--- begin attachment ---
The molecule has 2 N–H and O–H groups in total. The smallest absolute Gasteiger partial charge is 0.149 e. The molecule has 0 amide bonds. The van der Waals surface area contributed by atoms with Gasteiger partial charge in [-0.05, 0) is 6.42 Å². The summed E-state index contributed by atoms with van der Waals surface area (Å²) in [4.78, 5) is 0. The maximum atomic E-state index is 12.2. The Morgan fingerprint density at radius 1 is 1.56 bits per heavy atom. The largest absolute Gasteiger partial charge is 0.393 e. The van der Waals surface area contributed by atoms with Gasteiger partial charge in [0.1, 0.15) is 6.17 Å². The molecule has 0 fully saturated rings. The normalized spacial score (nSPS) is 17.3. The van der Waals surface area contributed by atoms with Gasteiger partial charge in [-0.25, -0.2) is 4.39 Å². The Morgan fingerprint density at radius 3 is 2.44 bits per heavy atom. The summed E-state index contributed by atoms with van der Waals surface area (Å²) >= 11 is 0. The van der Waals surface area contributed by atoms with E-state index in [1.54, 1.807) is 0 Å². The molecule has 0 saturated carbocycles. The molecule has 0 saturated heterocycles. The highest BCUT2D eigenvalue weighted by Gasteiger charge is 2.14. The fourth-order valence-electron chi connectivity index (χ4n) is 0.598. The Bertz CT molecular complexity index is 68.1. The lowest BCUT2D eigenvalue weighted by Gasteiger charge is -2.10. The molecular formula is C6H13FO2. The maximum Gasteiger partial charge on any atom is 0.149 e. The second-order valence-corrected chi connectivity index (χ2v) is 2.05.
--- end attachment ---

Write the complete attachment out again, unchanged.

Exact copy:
The molecule has 2 N–H and O–H groups in total. The smallest absolute Gasteiger partial charge is 0.149 e. The molecule has 0 amide bonds. The van der Waals surface area contributed by atoms with Gasteiger partial charge in [-0.05, 0) is 6.42 Å². The summed E-state index contributed by atoms with van der Waals surface area (Å²) in [4.78, 5) is 0. The maximum atomic E-state index is 12.2. The Morgan fingerprint density at radius 1 is 1.56 bits per heavy atom. The largest absolute Gasteiger partial charge is 0.393 e. The van der Waals surface area contributed by atoms with Gasteiger partial charge in [0.1, 0.15) is 6.17 Å². The molecule has 0 fully saturated rings. The normalized spacial score (nSPS) is 17.3. The van der Waals surface area contributed by atoms with Gasteiger partial charge in [-0.25, -0.2) is 4.39 Å². The Morgan fingerprint density at radius 3 is 2.44 bits per heavy atom. The summed E-state index contributed by atoms with van der Waals surface area (Å²) >= 11 is 0. The van der Waals surface area contributed by atoms with E-state index in [1.54, 1.807) is 0 Å². The molecule has 0 saturated carbocycles. The molecule has 0 saturated heterocycles. The highest BCUT2D eigenvalue weighted by Gasteiger charge is 2.14. The fourth-order valence-electron chi connectivity index (χ4n) is 0.598. The Bertz CT molecular complexity index is 68.1. The lowest BCUT2D eigenvalue weighted by Gasteiger charge is -2.10. The molecular formula is C6H13FO2. The maximum Gasteiger partial charge on any atom is 0.149 e. The second-order valence-corrected chi connectivity index (χ2v) is 2.05.